William K. Hallman is a Professor and the Chair of the Department of Human Ecology and is a member of the graduate faculty of the Department of Psychology, the Department of Nutritional Sciences, and the Edward J. Bloustein School of Planning and Public Policy at The State University of New Jersey. He is also a Distinguished Research Fellow of the Annenberg Public Policy Center at the University of Pennsylvania, a member of Environmental and Occupational Health Sciences Institute at Rutgers, and a core member of Rutgers Global Health Institute. An expert in risk perception and risk communication, Dr. Hallman has written extensively on public perceptions of controversial issues concerning food, technology, health, and the environment. He currently serves as a member of the National Academies’ Standing Committee on Advancing Science Communication Research and Practice. He has also served as a member of the National Academies’ Committee on the Science of Science Communication: A Research Agenda, which authored the report Communicating Science Effectively: A Research Agenda. He has served as a member of several National Academies’ committees focused on food safety, as Director of the Rutgers Food Policy Institute, and as the Chair of the Risk Communication Advisory Committee of the U.S. Food and Drug Administration. He recently co-authored a handbook on risk communication applied to food safety for the Food and Agriculture Organization of the United Nations and the World Health Organization. Dr. Hallman holds a B.S. (biology, psychology) from Juniata College (1983) and received a Ph.D. in experimental psychology from the University of South Carolina in 1989.
David D. Herring is Chief of the Communication, Education and Engagement Division within NOAA's Climate Program Office, where he also serves as Program Manager for both NOAA Climate.gov and the U.S. Climate Resilience Toolkit. After earning his Masters Degree in Technical Communication from East Carolina University in 1992, he has worked for 26 years as a science communicator and program / project manager for the federal government (at NOAA from 2008-present, and at NASA from 1992-2008). Over that span, David has initiated and led a number of successful communications and web development projects aimed at promoting public science literacy and greater civic engagement in policy-relevant science topics. Throughout his career, David has consistently followed “best practices” in information design, data visualization, storytelling, and audience engagement while also innovating new practices and building new, broad-based alliances across and beyond the federal government. David has received numerous awards for his work and is an elected fellow of the American Association for the Advancement of Science.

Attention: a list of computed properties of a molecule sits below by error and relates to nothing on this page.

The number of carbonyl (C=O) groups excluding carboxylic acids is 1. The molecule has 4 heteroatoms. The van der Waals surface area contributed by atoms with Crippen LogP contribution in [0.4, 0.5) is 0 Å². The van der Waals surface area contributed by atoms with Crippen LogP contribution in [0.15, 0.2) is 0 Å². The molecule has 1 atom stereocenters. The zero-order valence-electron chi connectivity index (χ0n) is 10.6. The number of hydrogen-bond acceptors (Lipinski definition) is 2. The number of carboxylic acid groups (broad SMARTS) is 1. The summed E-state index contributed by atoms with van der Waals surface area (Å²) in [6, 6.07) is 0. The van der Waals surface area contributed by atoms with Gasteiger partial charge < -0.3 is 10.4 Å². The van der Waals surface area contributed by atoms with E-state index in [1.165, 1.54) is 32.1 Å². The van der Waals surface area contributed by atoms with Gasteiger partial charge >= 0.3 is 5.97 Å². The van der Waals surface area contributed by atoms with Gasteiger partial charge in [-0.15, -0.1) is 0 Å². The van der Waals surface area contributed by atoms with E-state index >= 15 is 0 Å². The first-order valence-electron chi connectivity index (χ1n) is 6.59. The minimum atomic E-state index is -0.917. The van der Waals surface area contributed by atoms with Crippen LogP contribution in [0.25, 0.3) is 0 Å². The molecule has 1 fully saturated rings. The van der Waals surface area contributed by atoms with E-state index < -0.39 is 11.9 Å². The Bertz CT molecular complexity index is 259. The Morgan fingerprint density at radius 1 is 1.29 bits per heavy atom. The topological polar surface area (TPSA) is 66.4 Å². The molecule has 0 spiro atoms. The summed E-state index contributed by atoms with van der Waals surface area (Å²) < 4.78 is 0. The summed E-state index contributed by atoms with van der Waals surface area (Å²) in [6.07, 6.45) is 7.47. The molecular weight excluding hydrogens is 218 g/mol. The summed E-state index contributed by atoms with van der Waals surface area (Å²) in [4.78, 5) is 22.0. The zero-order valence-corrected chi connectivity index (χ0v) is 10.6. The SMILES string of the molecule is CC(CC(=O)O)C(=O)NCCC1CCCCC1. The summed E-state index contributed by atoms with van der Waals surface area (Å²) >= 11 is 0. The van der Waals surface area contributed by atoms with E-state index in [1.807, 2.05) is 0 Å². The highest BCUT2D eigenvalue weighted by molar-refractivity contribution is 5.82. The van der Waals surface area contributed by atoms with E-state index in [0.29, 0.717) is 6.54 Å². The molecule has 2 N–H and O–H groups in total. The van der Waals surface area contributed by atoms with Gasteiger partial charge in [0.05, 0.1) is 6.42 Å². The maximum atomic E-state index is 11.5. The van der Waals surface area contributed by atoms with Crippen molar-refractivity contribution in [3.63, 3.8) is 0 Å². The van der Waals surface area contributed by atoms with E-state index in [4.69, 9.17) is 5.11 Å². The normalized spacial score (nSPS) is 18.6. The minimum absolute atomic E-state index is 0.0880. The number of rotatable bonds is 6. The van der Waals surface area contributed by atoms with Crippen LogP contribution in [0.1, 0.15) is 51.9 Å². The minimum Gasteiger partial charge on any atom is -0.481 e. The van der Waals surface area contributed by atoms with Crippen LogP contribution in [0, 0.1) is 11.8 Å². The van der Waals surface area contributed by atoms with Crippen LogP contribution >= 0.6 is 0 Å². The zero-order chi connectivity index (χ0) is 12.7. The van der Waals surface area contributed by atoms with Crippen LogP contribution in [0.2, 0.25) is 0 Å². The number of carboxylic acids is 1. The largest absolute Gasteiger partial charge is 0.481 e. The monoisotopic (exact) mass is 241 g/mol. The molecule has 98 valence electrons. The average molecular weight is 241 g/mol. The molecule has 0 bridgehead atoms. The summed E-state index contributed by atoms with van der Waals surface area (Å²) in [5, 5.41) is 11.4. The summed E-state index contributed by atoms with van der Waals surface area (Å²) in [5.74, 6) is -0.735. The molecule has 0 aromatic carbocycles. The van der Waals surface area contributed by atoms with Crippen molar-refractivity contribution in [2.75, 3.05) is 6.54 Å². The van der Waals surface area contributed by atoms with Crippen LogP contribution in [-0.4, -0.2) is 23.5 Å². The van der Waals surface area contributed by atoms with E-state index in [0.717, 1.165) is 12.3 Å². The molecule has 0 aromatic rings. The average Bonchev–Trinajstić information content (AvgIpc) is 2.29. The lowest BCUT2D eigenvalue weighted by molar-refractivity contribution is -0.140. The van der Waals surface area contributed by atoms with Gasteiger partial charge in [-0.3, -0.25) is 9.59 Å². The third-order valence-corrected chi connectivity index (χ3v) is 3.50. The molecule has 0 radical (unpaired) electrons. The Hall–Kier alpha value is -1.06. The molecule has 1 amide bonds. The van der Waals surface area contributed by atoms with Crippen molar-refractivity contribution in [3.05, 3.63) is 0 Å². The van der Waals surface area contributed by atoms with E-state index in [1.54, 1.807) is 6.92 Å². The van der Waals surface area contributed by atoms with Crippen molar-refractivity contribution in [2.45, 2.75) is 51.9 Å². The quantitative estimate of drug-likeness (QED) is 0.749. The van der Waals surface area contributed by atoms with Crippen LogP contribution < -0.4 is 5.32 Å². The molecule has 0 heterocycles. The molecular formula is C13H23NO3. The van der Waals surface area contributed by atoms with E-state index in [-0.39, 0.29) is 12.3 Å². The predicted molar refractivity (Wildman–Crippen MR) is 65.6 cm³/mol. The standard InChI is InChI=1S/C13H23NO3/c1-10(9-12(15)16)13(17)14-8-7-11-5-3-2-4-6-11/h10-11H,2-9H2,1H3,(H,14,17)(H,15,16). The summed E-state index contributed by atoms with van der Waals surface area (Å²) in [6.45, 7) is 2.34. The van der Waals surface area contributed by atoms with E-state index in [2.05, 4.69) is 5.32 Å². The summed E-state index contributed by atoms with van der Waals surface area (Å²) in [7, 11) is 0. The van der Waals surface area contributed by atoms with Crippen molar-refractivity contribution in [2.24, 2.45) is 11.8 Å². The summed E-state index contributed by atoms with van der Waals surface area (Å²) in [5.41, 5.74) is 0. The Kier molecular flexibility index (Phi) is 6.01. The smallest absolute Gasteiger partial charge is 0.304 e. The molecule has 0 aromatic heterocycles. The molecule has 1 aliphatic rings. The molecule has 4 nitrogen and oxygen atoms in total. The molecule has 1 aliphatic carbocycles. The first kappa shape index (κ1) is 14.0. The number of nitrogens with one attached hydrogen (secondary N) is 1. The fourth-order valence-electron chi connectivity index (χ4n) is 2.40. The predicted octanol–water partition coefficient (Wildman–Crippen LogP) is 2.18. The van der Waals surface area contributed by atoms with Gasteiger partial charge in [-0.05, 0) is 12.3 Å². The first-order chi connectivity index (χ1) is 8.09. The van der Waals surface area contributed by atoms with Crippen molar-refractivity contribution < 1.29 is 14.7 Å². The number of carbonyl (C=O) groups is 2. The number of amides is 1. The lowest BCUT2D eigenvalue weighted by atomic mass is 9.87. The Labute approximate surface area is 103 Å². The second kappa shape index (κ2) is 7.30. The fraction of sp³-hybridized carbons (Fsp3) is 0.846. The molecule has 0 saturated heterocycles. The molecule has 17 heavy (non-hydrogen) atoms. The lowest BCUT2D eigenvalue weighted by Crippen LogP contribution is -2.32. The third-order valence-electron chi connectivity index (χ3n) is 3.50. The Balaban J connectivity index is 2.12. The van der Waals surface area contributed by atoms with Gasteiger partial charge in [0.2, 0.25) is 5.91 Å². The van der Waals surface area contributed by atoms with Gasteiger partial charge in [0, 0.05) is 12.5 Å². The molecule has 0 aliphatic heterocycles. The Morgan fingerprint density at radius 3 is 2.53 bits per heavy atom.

Matt Krehbiel is the Science Director at Achieve and coordinates their work to use implementation of the Next Generation Science Standards (NGSS) as a lever to improve science education for all students. He previously served as the State Science Supervisor in the Kansas State Department of Education, leading Kansas’ participation as a lead state in developing the NGSS. Mr. Krehbiel also served on the Board and later as President of the Council of State Science Supervisors, an organization that serves to coordinate and support efforts of the state science supervisors of all states. He is a member of the Board on Science Education for the National Research Council and, in that role, was on the committee that wrote the Guide to Implementing the Next Generation Science Standards. Mr. Krehbiel began his career in science education as a high school science teacher in Kansas, where he taught a wide range of high school science courses over ten years. He earned his B.A. in biology and natural sciences and his secondary teacher certification in general science, biology, and physics from Bethel College. He earned his M.S. in curriculum and instruction with a focus in science education from Kansas State University.
Maureen Lichtveld, a member of the National Academy of Medicine, has more than 35 years of experience in environmental public health and is a Professor and the Chair of the Department of Global Environmental Health Sciences at Tulane University’s School of Public Health and Tropical Medicine. She holds an endowed chair in environmental policy. Her research focuses on environmentally-induced disease, health disparities, environmental health policy, disaster preparedness, public health systems, and community resilience. Dr. Lichtveld’s track record in community-based participatory research includes the impact of chemical and non-chemical stressors on communities facing environmental health threats, disasters, and health disparities. As the Director of the Center for Gulf Coast Environmental Health Research, Leadership, and Strategic Initiatives, she serves as the Principal Investigator of several Gulf Coast–associated environmental health research and capacity-building projects. Dr. Lichtveld is a member of the National Advisory Environmental Health Sciences Council of the NIH National Institute of Environmental Health Sciences, the NAS Board on Global Health, the NAS Roundtable on Environmental Health Sciences, Research, and Medicine, the NAS Committee on Measuring Community Resilience Consensus Study, and the Advisory Committee for the NASEM-wide Climate Communications Initiative. She served on the U.S. EPA Scientific Advisory Board, chaired the Editorial Board of the American Journal of Public Health, and is past President of the Hispanic Serving Health Professional Schools.